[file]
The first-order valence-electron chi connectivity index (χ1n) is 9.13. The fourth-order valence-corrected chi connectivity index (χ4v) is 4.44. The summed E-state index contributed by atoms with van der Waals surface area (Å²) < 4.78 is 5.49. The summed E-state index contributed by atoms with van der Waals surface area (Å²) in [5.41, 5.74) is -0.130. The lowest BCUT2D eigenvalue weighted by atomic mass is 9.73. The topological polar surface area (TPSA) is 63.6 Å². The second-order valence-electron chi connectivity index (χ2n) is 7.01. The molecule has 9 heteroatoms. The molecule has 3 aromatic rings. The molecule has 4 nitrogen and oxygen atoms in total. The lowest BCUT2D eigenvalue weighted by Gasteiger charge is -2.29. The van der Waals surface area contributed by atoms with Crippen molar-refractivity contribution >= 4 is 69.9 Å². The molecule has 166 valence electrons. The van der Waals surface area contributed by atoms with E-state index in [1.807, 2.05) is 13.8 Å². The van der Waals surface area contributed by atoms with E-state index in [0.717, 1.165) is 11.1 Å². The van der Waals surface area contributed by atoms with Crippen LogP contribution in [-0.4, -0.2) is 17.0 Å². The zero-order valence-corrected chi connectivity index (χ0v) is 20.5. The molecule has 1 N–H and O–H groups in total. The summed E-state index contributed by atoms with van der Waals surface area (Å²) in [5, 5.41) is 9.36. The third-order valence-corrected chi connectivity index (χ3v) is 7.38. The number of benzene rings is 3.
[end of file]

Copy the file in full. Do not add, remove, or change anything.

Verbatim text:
The first-order valence-electron chi connectivity index (χ1n) is 9.13. The fourth-order valence-corrected chi connectivity index (χ4v) is 4.44. The summed E-state index contributed by atoms with van der Waals surface area (Å²) < 4.78 is 5.49. The summed E-state index contributed by atoms with van der Waals surface area (Å²) in [5.41, 5.74) is -0.130. The lowest BCUT2D eigenvalue weighted by atomic mass is 9.73. The topological polar surface area (TPSA) is 63.6 Å². The second-order valence-electron chi connectivity index (χ2n) is 7.01. The molecule has 9 heteroatoms. The molecule has 3 aromatic rings. The molecule has 4 nitrogen and oxygen atoms in total. The lowest BCUT2D eigenvalue weighted by Gasteiger charge is -2.29. The van der Waals surface area contributed by atoms with Crippen molar-refractivity contribution >= 4 is 69.9 Å². The molecule has 166 valence electrons. The van der Waals surface area contributed by atoms with E-state index in [1.807, 2.05) is 13.8 Å². The van der Waals surface area contributed by atoms with E-state index in [0.717, 1.165) is 11.1 Å². The van der Waals surface area contributed by atoms with Crippen LogP contribution in [-0.4, -0.2) is 17.0 Å². The zero-order valence-corrected chi connectivity index (χ0v) is 20.5. The molecule has 1 N–H and O–H groups in total. The summed E-state index contributed by atoms with van der Waals surface area (Å²) in [5, 5.41) is 9.36. The third-order valence-corrected chi connectivity index (χ3v) is 7.38. The number of benzene rings is 3.